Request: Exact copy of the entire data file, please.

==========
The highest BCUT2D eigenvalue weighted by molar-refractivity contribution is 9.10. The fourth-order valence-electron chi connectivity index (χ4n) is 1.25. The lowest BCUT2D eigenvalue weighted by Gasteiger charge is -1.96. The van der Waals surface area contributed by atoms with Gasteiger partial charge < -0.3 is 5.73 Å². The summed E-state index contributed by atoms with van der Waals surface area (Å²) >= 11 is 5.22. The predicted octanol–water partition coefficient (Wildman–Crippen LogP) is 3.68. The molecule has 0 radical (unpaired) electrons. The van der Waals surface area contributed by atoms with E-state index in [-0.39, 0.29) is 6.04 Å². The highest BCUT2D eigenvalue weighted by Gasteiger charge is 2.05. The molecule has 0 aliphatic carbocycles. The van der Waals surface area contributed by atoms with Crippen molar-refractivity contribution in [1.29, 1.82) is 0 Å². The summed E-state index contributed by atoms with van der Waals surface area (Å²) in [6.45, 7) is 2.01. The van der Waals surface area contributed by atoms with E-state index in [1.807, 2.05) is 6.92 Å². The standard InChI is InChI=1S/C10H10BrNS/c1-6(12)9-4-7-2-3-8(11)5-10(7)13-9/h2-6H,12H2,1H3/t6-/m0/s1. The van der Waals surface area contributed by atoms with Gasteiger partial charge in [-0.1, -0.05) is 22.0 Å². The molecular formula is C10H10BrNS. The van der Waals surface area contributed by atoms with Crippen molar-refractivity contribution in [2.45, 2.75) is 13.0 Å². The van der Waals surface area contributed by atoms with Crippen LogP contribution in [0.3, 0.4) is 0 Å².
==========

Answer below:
The highest BCUT2D eigenvalue weighted by molar-refractivity contribution is 9.10. The fourth-order valence-electron chi connectivity index (χ4n) is 1.25. The lowest BCUT2D eigenvalue weighted by Gasteiger charge is -1.96. The van der Waals surface area contributed by atoms with Gasteiger partial charge < -0.3 is 5.73 Å². The summed E-state index contributed by atoms with van der Waals surface area (Å²) >= 11 is 5.22. The predicted octanol–water partition coefficient (Wildman–Crippen LogP) is 3.68. The molecule has 0 radical (unpaired) electrons. The van der Waals surface area contributed by atoms with E-state index in [-0.39, 0.29) is 6.04 Å². The highest BCUT2D eigenvalue weighted by Gasteiger charge is 2.05. The molecule has 0 aliphatic carbocycles. The van der Waals surface area contributed by atoms with Crippen molar-refractivity contribution in [1.29, 1.82) is 0 Å². The summed E-state index contributed by atoms with van der Waals surface area (Å²) in [6.45, 7) is 2.01. The van der Waals surface area contributed by atoms with E-state index in [1.807, 2.05) is 6.92 Å². The standard InChI is InChI=1S/C10H10BrNS/c1-6(12)9-4-7-2-3-8(11)5-10(7)13-9/h2-6H,12H2,1H3/t6-/m0/s1. The van der Waals surface area contributed by atoms with Gasteiger partial charge in [-0.1, -0.05) is 22.0 Å². The molecular formula is C10H10BrNS. The van der Waals surface area contributed by atoms with Crippen molar-refractivity contribution in [2.45, 2.75) is 13.0 Å². The van der Waals surface area contributed by atoms with Crippen LogP contribution in [0.3, 0.4) is 0 Å².